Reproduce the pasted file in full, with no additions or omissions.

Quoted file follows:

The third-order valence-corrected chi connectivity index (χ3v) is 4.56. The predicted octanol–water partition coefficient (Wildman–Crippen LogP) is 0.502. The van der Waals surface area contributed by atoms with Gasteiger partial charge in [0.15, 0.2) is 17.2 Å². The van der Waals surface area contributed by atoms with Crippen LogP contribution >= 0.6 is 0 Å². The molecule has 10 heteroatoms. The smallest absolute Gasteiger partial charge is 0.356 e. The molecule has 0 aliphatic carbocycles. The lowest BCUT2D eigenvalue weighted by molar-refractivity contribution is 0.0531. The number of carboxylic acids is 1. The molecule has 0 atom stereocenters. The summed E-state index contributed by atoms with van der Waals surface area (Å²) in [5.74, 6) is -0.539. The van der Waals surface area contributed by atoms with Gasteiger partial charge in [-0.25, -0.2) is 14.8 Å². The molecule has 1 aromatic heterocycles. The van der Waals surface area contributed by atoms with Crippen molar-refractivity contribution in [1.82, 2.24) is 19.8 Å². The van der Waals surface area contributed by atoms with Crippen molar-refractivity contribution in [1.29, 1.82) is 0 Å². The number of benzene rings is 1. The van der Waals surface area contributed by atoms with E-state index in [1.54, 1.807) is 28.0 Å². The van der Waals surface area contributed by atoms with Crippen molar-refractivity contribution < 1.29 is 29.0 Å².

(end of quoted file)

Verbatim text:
The third-order valence-corrected chi connectivity index (χ3v) is 4.56. The predicted octanol–water partition coefficient (Wildman–Crippen LogP) is 0.502. The van der Waals surface area contributed by atoms with Gasteiger partial charge in [0.15, 0.2) is 17.2 Å². The van der Waals surface area contributed by atoms with Crippen LogP contribution >= 0.6 is 0 Å². The molecule has 10 heteroatoms. The smallest absolute Gasteiger partial charge is 0.356 e. The molecule has 0 aliphatic carbocycles. The lowest BCUT2D eigenvalue weighted by molar-refractivity contribution is 0.0531. The number of carboxylic acids is 1. The molecule has 0 atom stereocenters. The summed E-state index contributed by atoms with van der Waals surface area (Å²) in [5.74, 6) is -0.539. The van der Waals surface area contributed by atoms with Gasteiger partial charge in [-0.25, -0.2) is 14.8 Å². The molecule has 1 aromatic heterocycles. The van der Waals surface area contributed by atoms with Crippen molar-refractivity contribution in [1.82, 2.24) is 19.8 Å². The van der Waals surface area contributed by atoms with Crippen molar-refractivity contribution in [1.29, 1.82) is 0 Å². The number of benzene rings is 1. The van der Waals surface area contributed by atoms with E-state index in [1.54, 1.807) is 28.0 Å². The van der Waals surface area contributed by atoms with Crippen molar-refractivity contribution < 1.29 is 29.0 Å².